Skip to main content

D3 Map Projections Morphing

Australia in Australia
Map of Australia mapped on Australia
We had a very good geography teacher in high school. He taught us how one should be sceptical and keep an open mind in science (using an anecdote about a scientist proposing an alternative to the theory of tectonic drift). He was also the first person I met that had surfed the Internet - or whatever it was called back in the day. But the thing he showed me the importance of, most relevant to this blog post, is the choice of projections of world maps. You know, the whole 3D globe to 2D piece of paper business. Mapping, qoui. Some are just more equal than others.

You see, yesterday evening I decided to finally take a closer look at the D3 visualization library. A couple of the demos on the d3js page, notably the excellent animated show reel and some of the mapping examples, made me think of discussions I have had with colleagues and friends on map projections. I wondered if animating the transition from one projection to another would help show the problems with certain (overused) projections (like the omnipresent Mercator (we are no longer colonialist seafarers, now, are we?)).

I created a quick hack, based on some example code from the d3.geo-library, added some simple selection box controls, and transition animations, and voilà: - an interactive animated map projection demonstration tool. Try switching between Mercator and some (more) area preserving projection (like a cylindrical one) and you'll catch my drift. (Word of warning: some projections tend to crash the browser - probably because of my naïve implementation of swapping between them. (I'll try to take out  the misbehaving ones - or at least flag them.))

The source code behind this is displayed prominently below the map if you follow the link above. (Another word of warning: JavaScript is not exactly my mother tongue.) (Al)so, there are several weird features that I've been to lazy to take care of...

I revisited this hack today, though, and made it look neater (with blue water - that is for you, Seb) - and the code is (maybe) cleaner, but morphing between projections looks more messy - probably due to my limited understanding of both JavaScript and D3:

Bottom line is: I'm really excited about the potential of the D3 library! Thanks !

(And I do of course realize that not all of these D3 projections were made for world maps...)

Update: I guess I should go through the projections one by one and set the correct scale, so the maps keep their general size better. Also, it could be interesting to pan in a more reasonable manner. (Especially the orto-projections.)


Popular posts from this blog

Fix your rapid blinking Marantz SR-6004 using nothing but 3 fingers - and a thumb

A couple of years ago my (most of the time excellent) Maranz SR6004 acted up. It did't want to turn itself on. Properly. Just stood there and blinked rapidly. Its little red light that is. At me. The solution was so simple that I didn't bother to write it down as I was sure to remember it. Alas, no. Some weeks ago it did it again. (Can it be the heat?) Just stood there blinking rapidly at me. The manual just said - as it said last time around - that it was time to return the unit to it's maker. Or similar. Some googling led me to this page:  The technical term for what I had experienced seems to be "The Pop of Death". Aïe. But!, humongous letters said: YOU CAN SOMETIMES RESET THE UNIT BY PRESSING SURR MODE, CLEAR AND EXIT SIMULTANEOUSLY And so I did. And so it was fixed. And all was well. (And now I have written it down for the next time.)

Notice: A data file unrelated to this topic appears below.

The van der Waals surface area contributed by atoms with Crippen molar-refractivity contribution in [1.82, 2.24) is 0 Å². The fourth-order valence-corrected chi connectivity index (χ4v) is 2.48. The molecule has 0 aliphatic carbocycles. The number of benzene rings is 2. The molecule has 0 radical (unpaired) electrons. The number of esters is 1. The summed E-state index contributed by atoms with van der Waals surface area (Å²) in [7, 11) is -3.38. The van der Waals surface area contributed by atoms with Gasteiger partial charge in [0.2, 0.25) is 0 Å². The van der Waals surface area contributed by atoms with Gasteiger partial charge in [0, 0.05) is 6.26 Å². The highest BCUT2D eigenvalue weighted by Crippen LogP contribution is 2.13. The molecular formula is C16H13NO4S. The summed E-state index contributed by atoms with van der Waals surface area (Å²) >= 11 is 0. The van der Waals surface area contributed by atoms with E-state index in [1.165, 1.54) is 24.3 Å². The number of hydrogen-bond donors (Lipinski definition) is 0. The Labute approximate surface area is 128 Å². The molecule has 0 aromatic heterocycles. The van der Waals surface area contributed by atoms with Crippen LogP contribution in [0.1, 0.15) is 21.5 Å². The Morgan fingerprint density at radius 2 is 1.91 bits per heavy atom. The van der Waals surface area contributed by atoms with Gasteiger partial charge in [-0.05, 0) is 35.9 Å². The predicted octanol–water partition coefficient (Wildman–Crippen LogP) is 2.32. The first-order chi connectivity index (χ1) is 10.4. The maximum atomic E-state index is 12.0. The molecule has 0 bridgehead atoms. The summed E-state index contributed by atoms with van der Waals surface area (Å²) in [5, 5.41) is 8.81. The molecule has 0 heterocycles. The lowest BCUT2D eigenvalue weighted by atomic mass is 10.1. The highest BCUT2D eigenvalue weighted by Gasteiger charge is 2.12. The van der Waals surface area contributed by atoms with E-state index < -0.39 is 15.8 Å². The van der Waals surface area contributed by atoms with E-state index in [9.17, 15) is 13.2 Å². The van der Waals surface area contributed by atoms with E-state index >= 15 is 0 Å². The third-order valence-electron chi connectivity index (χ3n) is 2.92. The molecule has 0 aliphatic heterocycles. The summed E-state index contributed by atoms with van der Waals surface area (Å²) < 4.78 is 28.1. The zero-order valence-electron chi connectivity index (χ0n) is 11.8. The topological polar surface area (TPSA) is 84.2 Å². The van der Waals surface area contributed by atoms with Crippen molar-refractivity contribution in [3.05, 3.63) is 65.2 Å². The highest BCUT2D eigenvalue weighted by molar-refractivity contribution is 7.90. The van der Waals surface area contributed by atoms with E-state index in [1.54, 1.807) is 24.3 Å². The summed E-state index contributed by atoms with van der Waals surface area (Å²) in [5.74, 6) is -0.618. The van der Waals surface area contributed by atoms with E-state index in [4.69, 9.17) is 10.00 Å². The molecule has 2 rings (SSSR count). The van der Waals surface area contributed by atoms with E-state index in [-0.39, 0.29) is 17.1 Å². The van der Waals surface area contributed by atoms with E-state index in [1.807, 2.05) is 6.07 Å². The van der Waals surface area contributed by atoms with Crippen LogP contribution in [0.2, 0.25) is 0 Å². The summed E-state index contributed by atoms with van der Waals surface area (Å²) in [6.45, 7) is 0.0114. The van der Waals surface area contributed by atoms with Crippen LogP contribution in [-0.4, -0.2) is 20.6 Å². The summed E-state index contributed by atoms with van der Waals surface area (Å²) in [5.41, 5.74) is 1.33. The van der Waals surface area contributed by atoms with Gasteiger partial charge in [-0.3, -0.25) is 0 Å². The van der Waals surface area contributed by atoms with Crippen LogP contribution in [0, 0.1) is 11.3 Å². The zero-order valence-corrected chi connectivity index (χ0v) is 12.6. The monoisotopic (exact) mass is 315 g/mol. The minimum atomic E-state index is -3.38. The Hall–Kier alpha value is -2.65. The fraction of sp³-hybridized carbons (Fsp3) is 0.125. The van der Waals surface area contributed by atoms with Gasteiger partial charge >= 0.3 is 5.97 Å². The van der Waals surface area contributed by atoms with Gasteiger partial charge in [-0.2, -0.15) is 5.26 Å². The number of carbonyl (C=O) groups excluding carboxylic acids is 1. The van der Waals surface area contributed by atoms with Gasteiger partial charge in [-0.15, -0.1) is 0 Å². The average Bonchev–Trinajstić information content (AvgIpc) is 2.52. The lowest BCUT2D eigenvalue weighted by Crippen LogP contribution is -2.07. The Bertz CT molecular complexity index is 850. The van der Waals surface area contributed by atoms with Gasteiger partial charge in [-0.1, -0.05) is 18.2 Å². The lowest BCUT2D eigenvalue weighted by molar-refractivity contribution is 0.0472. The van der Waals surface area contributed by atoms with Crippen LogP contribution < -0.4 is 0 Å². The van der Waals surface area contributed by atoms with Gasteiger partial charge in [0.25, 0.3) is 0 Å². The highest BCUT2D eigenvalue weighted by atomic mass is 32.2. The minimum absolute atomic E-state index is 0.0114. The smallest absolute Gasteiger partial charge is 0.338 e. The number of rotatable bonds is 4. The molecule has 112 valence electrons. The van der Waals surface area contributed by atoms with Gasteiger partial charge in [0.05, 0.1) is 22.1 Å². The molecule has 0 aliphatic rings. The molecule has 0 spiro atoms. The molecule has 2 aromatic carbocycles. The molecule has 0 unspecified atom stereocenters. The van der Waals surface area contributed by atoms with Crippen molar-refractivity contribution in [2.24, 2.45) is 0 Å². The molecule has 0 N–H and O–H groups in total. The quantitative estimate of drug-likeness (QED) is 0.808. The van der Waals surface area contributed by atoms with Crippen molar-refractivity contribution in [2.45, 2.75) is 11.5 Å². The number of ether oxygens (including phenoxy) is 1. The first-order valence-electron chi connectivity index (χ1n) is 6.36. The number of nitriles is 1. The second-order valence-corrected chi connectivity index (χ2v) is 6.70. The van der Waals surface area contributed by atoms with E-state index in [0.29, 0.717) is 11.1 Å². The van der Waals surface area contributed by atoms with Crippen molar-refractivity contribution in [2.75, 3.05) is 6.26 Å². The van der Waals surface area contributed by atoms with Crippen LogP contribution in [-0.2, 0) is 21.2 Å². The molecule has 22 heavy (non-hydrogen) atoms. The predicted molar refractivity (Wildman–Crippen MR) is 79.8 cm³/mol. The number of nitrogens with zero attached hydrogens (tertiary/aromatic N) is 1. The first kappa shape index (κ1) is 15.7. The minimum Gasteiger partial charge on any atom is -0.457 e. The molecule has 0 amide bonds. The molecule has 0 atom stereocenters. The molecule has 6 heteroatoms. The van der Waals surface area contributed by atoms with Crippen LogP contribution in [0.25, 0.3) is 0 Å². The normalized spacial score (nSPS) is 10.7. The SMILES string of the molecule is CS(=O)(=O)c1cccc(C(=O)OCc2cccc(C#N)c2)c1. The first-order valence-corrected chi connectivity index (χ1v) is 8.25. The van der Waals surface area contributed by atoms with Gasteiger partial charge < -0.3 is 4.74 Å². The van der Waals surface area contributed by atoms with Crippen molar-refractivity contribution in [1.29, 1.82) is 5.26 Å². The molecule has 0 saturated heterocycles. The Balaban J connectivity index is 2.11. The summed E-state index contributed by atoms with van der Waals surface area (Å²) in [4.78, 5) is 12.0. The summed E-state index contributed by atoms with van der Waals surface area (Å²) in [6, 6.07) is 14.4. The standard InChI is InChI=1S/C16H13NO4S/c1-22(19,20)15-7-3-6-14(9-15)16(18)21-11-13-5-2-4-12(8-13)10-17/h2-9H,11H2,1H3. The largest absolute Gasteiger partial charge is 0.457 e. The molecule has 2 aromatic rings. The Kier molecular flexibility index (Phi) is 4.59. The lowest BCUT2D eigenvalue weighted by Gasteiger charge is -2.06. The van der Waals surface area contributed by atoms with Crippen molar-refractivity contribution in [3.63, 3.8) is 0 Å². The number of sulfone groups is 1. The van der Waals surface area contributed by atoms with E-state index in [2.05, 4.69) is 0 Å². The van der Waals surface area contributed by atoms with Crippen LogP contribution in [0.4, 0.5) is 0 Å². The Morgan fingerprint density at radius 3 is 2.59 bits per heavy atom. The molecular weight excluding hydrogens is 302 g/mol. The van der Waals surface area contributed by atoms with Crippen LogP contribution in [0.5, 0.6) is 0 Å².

Fix upside down Skype video in Ubuntu 12.10 [UPDATED]

When launching Skype in 64-bit Ubuntu 12.10 on my Asus U35J the webcam image was all topsy-turvy. Since I don't live in Australia, or something (tsk-tsk), this was not really cutting it for me.  Some quick googling led me to this forum post:   After making sure that the necessary packages was installed (notably  libv4l-0) I adapted the command from the forum post to: LD_PRELOAD=/usr/lib/i386-linux-gnu/libv4l/ skype and voila, the image was OK. Next step is for this to be set to default, which seems to be outlined here (in steps 2 and 3):  (Actually this post seems to cover most of what is useful from the forum post above...) UPDATE (19/04/2013): Since my laptop was working fine, I decided it was about time to fix it. Also I wanted to

Using a Raspberry Pi as a MIDI USB/5-pin bridge

In my constant... need... to get everything music instrument related to communicate with each other, I wanted to look into ways to get some of my keyboards/synths with only MIDI over USB to talk to devices with regular good old-fashioned 5-pin MIDI ports from the eighties. Cables! First I had a quick look at off the shelf solutions. The most interesting one being the Kenton MIDI USB Host – providing MIDI host functionality for USB devices as well as regular MIDI in and out in a small box. Unfortunately it is rather expensive (~125 €) and a reliable online source warned me that it was not entirely stable in collaboration with my OP-1, so I started thinking of more... home-grown solutions. I decided to try to use my old Raspberry Pi and see if that would serve as a USB host with a borrowed MIDI USB adapter. (Thanks Simon.) A cheaper, and, as an added boon, a nerdier solution. Step 1: Get the USB MIDI device up and running This was the easy part. The device I have been lent